It would be a great achievement if an implanted hearing aid could match a conventional one. The question would then become, At four times the cost, is it worth it? Neither a high-end conventional aid, at $5,000, nor the Carina, at $20,000, is covered by insurance. And of course, if the patient got two, the price would double. (Surgeons currently implant the aids in only one ear to minimize risk, but once the devices prove themselves, patients may opt for two.)
Otologics hoped that the military, at any rate, would think it worth the cost. Jim Easter, the company’s director of business development, explained to me that military jets are much louder than they used to be. Ear protection helps only a little; the whole skull vibrates. Pilots and ground crew are going deaf in alarming numbers.
A conventional aid, Easter said, might be okay for a desk jockey, but not for a pilot who has to wear headgear, execute high-G maneuvers, and possibly end up in the water. And not for a crew member who sweats like crazy on a hot flight deck. He thought the military would like a device that went inside the body and stayed there.
And what about me, with my decidedly one-G writer’s life? Could the technology be used in cochlear implants?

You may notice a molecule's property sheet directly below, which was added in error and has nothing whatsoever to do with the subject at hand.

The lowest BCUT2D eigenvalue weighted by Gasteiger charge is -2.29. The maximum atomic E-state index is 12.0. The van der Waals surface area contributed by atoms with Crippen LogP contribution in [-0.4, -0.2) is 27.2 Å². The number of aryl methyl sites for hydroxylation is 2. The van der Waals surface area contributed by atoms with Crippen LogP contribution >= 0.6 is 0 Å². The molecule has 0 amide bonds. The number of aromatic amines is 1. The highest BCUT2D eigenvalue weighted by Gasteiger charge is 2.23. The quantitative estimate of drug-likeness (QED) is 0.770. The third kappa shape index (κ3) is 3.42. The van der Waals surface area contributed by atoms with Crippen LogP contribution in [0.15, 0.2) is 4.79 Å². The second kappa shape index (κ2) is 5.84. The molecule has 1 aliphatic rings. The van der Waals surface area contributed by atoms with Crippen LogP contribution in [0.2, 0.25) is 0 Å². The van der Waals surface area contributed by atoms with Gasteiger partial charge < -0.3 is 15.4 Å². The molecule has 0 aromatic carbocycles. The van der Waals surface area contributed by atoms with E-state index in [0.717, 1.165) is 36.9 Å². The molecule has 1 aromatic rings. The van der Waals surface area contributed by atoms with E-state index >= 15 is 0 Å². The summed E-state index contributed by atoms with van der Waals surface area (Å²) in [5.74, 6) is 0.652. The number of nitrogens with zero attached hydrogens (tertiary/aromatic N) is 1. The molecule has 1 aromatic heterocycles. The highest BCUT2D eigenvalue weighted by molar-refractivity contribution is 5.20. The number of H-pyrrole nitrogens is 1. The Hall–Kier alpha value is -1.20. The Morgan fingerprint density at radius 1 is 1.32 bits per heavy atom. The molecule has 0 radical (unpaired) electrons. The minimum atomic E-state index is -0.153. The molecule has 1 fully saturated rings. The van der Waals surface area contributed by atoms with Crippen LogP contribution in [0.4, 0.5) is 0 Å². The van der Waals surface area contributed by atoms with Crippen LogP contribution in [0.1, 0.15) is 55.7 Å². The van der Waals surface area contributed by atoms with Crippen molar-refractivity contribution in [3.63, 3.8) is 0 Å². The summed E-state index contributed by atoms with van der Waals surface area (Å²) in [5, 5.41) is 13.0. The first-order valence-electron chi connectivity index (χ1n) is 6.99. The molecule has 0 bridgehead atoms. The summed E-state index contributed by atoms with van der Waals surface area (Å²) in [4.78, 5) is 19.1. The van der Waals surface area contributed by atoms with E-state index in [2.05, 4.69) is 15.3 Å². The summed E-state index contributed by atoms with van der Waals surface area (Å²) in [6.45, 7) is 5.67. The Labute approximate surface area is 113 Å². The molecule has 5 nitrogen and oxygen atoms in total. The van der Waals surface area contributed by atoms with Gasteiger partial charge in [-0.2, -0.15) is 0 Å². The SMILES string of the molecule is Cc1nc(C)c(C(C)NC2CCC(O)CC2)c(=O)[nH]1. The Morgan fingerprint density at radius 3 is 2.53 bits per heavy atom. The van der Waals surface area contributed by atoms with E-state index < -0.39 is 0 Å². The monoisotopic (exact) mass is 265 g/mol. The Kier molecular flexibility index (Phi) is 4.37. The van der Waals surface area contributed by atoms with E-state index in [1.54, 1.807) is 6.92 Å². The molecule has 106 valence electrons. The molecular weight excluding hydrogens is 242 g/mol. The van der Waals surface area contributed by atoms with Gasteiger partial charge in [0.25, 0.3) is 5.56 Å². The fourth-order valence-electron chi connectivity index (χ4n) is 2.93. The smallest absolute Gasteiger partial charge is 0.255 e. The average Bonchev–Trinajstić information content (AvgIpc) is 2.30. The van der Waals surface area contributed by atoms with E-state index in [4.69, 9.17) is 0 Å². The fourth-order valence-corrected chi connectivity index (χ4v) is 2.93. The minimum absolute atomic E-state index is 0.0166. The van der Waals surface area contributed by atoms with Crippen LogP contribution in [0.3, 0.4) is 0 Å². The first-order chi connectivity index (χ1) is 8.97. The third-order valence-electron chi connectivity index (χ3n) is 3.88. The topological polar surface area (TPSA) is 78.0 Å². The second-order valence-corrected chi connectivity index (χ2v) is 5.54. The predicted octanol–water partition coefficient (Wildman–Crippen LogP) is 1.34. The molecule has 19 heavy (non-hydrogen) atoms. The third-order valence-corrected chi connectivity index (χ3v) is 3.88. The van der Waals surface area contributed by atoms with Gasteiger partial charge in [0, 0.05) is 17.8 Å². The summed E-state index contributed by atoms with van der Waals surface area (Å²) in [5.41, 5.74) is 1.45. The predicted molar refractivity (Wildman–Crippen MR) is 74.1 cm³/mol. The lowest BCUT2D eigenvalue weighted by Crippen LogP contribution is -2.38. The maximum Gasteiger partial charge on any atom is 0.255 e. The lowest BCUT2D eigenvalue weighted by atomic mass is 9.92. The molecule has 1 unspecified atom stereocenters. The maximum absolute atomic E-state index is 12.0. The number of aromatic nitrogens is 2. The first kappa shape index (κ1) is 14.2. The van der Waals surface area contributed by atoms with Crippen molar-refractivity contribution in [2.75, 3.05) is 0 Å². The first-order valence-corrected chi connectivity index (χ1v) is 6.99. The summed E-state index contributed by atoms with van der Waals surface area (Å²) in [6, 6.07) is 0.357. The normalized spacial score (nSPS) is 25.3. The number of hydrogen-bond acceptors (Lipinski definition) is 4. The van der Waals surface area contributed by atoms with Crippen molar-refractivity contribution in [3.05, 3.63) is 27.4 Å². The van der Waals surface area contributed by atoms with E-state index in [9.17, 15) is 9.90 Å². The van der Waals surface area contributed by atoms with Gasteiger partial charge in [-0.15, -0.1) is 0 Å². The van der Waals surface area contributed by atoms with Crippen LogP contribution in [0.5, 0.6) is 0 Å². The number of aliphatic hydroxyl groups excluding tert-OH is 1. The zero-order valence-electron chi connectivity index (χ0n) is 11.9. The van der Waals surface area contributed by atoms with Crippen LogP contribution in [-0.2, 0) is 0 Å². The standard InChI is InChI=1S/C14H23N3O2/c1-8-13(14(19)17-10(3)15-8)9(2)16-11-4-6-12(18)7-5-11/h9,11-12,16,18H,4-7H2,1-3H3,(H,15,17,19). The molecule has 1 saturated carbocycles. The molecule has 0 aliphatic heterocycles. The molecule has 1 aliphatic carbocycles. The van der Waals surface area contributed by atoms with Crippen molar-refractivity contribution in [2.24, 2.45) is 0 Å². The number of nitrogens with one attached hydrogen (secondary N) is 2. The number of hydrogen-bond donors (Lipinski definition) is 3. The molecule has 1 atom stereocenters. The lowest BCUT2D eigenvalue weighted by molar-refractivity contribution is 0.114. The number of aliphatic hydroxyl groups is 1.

The main challenge, Conn said, would be to substitute an electrode array in the inner ear for the piston the Carina uses in the middle ear. It might be possible to create a detachable electrode that would stay in place when the unit needed to be replaced, but that would require maintaining a seal with as many as 30 separate connections. Still, Conn thought it could be done.
On the way home, I thought about the pros and cons of the Carina. Four times the price. Surgery–and not just once, but every five or 10 years. On the other hand, quite possibly better hearing. Being able to hear while swimming, sleeping, and showering. Having a body that looked normal–felt normal. If I were a hearing-aid user, would I do it?
I’d want to see good results over a longer period of time first: the complete FDA testing and findings. I’d want to see patients doing well with the device for a while after it hit the market. And I’d need to have a spare 20 grand lying around.
But given all that, the answer is yes, I probably would.
Michael Chorost is the author of Rebuilt: How Becoming Part Computer Made Me More Human.